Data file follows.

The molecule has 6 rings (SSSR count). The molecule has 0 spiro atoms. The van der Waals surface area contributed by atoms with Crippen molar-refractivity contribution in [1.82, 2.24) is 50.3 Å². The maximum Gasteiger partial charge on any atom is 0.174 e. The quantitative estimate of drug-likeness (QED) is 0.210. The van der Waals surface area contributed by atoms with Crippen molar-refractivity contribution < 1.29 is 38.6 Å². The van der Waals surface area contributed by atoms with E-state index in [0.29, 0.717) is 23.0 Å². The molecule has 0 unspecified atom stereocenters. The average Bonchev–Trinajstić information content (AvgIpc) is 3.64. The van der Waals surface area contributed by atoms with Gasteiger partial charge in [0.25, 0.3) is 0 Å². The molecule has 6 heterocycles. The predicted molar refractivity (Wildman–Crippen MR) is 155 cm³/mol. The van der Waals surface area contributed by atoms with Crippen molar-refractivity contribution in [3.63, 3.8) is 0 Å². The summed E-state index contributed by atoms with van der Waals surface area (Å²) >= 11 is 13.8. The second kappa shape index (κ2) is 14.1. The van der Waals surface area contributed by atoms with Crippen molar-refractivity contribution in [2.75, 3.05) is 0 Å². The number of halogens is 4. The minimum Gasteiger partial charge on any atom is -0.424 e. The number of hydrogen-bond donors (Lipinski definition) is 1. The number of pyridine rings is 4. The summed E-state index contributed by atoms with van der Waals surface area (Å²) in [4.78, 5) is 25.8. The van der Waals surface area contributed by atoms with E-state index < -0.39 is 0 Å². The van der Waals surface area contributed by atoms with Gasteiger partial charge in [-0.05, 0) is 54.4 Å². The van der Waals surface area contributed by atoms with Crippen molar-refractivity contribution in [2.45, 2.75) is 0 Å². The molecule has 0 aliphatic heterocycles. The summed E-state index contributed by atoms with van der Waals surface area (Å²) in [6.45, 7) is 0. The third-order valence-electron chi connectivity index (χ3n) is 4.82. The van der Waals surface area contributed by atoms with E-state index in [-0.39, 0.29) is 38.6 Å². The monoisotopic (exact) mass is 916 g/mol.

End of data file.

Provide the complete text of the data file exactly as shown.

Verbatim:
The molecule has 6 rings (SSSR count). The molecule has 0 spiro atoms. The van der Waals surface area contributed by atoms with Crippen molar-refractivity contribution in [1.82, 2.24) is 50.3 Å². The maximum Gasteiger partial charge on any atom is 0.174 e. The quantitative estimate of drug-likeness (QED) is 0.210. The van der Waals surface area contributed by atoms with Crippen molar-refractivity contribution < 1.29 is 38.6 Å². The van der Waals surface area contributed by atoms with E-state index in [0.29, 0.717) is 23.0 Å². The molecule has 0 unspecified atom stereocenters. The average Bonchev–Trinajstić information content (AvgIpc) is 3.64. The van der Waals surface area contributed by atoms with Gasteiger partial charge in [0.25, 0.3) is 0 Å². The molecule has 6 heterocycles. The predicted molar refractivity (Wildman–Crippen MR) is 155 cm³/mol. The van der Waals surface area contributed by atoms with Crippen molar-refractivity contribution in [3.63, 3.8) is 0 Å². The summed E-state index contributed by atoms with van der Waals surface area (Å²) >= 11 is 13.8. The second kappa shape index (κ2) is 14.1. The van der Waals surface area contributed by atoms with Crippen molar-refractivity contribution in [2.75, 3.05) is 0 Å². The number of halogens is 4. The minimum Gasteiger partial charge on any atom is -0.424 e. The number of hydrogen-bond donors (Lipinski definition) is 1. The number of pyridine rings is 4. The summed E-state index contributed by atoms with van der Waals surface area (Å²) in [4.78, 5) is 25.8. The van der Waals surface area contributed by atoms with E-state index < -0.39 is 0 Å². The van der Waals surface area contributed by atoms with Gasteiger partial charge in [-0.05, 0) is 54.4 Å². The van der Waals surface area contributed by atoms with Crippen molar-refractivity contribution in [2.45, 2.75) is 0 Å². The molecule has 0 aliphatic heterocycles. The summed E-state index contributed by atoms with van der Waals surface area (Å²) in [6.45, 7) is 0. The third-order valence-electron chi connectivity index (χ3n) is 4.82. The van der Waals surface area contributed by atoms with E-state index in [-0.39, 0.29) is 38.6 Å². The monoisotopic (exact) mass is 916 g/mol.